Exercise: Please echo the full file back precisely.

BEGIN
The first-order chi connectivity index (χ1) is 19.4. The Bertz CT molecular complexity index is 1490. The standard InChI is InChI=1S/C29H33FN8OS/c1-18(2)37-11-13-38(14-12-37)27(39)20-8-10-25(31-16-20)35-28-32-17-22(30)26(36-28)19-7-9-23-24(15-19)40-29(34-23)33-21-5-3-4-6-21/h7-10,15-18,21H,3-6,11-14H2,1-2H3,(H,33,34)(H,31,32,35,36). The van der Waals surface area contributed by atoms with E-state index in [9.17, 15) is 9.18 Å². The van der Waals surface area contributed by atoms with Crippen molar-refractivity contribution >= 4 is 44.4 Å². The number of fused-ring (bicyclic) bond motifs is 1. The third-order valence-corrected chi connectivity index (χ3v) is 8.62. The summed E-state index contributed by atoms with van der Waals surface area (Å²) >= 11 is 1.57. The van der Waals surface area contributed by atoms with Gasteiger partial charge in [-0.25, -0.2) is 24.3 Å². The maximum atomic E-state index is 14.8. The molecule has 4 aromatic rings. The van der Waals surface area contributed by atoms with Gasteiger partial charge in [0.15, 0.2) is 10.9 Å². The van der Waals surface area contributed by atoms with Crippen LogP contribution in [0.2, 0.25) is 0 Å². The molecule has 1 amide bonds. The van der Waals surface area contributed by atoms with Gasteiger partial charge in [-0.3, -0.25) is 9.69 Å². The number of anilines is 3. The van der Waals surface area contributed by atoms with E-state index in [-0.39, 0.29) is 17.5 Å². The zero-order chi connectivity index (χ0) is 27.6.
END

The first-order chi connectivity index (χ1) is 19.4. The Bertz CT molecular complexity index is 1490. The standard InChI is InChI=1S/C29H33FN8OS/c1-18(2)37-11-13-38(14-12-37)27(39)20-8-10-25(31-16-20)35-28-32-17-22(30)26(36-28)19-7-9-23-24(15-19)40-29(34-23)33-21-5-3-4-6-21/h7-10,15-18,21H,3-6,11-14H2,1-2H3,(H,33,34)(H,31,32,35,36). The van der Waals surface area contributed by atoms with E-state index in [9.17, 15) is 9.18 Å². The van der Waals surface area contributed by atoms with Crippen molar-refractivity contribution >= 4 is 44.4 Å². The number of fused-ring (bicyclic) bond motifs is 1. The third-order valence-corrected chi connectivity index (χ3v) is 8.62. The summed E-state index contributed by atoms with van der Waals surface area (Å²) >= 11 is 1.57. The van der Waals surface area contributed by atoms with Gasteiger partial charge in [-0.25, -0.2) is 24.3 Å². The maximum atomic E-state index is 14.8. The molecule has 4 aromatic rings. The van der Waals surface area contributed by atoms with Gasteiger partial charge in [0.15, 0.2) is 10.9 Å². The van der Waals surface area contributed by atoms with Crippen LogP contribution in [0.2, 0.25) is 0 Å². The molecule has 1 amide bonds. The van der Waals surface area contributed by atoms with Gasteiger partial charge in [-0.3, -0.25) is 9.69 Å². The number of anilines is 3. The van der Waals surface area contributed by atoms with E-state index in [-0.39, 0.29) is 17.5 Å². The zero-order chi connectivity index (χ0) is 27.6.